PET scans showing dopamine transporters (top row) and dopamine D2 receptors (bottom row) in a 47-year-old control subject (left), a 48-year-old HIV subject without dementia (middle), and a 52-year-old HIV subject with dementia (right), at the level of the basal ganglia. The images are scaled with respect to the maximum value obtained in the control subject and presented using the rainbow scale (red color - high value, violet low value). The HIV subjects with dementia showed significantly lower dopamine transporter availability bilaterally compared to the seronegative controls in the putamen and in the ventral striatum, but only mild and non-significant decreases in the caudate. The non-demented HIV patients, however, showed no significant decreases in dopamine transporters in the basal ganglia. Dopamine D2 receptor availability did not differ between the HIV and the control subjects in any of the regions.
Finding may lead to new therapies
Scientists at the U.S. Department of Energy’s Brookhaven National Laboratory have discovered a key mechanism in the brains of people with human immunodeficiency virus (HIV) dementia. The study is the first to document decreases in the neurotransmitter dopamine in those with the condition, and may lead to new, more effective therapies. HIV dementia is a type of cognitive decline that is more common in the later stages of HIV infection.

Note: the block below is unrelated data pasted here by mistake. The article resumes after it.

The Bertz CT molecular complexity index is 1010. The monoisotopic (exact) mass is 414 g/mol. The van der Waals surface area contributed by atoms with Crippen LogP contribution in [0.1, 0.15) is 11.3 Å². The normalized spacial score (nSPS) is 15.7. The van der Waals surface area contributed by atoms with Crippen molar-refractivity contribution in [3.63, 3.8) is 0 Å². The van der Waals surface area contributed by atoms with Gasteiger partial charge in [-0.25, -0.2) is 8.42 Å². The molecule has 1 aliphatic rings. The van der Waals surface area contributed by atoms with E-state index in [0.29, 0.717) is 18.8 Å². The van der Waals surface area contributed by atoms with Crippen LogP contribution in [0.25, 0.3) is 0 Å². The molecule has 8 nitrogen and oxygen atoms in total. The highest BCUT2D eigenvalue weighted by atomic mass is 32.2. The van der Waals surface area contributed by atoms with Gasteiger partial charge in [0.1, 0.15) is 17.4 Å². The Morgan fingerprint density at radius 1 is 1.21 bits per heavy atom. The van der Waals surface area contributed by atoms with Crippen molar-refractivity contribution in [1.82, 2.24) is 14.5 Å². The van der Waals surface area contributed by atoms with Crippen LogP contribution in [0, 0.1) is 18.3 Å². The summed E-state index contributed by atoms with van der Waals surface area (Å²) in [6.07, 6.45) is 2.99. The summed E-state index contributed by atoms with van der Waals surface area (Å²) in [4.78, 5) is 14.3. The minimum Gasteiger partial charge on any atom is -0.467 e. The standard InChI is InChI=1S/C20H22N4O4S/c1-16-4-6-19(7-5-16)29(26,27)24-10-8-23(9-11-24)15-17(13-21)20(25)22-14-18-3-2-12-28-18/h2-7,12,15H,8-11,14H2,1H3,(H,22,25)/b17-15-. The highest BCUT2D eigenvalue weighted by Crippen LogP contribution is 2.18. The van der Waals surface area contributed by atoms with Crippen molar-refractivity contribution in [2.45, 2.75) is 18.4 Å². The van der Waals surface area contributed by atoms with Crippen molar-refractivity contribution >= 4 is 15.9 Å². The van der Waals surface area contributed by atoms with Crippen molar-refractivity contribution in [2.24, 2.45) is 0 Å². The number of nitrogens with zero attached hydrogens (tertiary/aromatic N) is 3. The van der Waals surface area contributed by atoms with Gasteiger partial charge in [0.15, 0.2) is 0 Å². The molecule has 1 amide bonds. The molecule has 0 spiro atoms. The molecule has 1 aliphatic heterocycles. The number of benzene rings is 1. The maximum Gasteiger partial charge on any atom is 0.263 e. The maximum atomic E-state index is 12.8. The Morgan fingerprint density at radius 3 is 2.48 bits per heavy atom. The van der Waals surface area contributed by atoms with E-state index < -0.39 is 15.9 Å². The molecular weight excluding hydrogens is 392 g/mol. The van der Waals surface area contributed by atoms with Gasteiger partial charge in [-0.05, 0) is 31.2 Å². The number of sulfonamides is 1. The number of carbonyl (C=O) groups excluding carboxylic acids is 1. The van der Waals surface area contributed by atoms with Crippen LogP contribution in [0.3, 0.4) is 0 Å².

“Our results offer the first evidence of dopamine terminal injury — specifically injury to dopamine transporters — in HIV dementia patients,” says Brookhaven physician Gene-Jack Wang, the study’s lead author. “This suggests that a decrease in transporters may contribute to the disease process. We believe our findings also indicate a new direction for treatment.” The study appears in the September 2004 issue of the British scientific journal Brain. Physician Linda Chang, formerly a researcher at Brookhaven Lab and now with the University of Hawaii, initiated this research.
Karen McNulty Walsh | EurekAlert!
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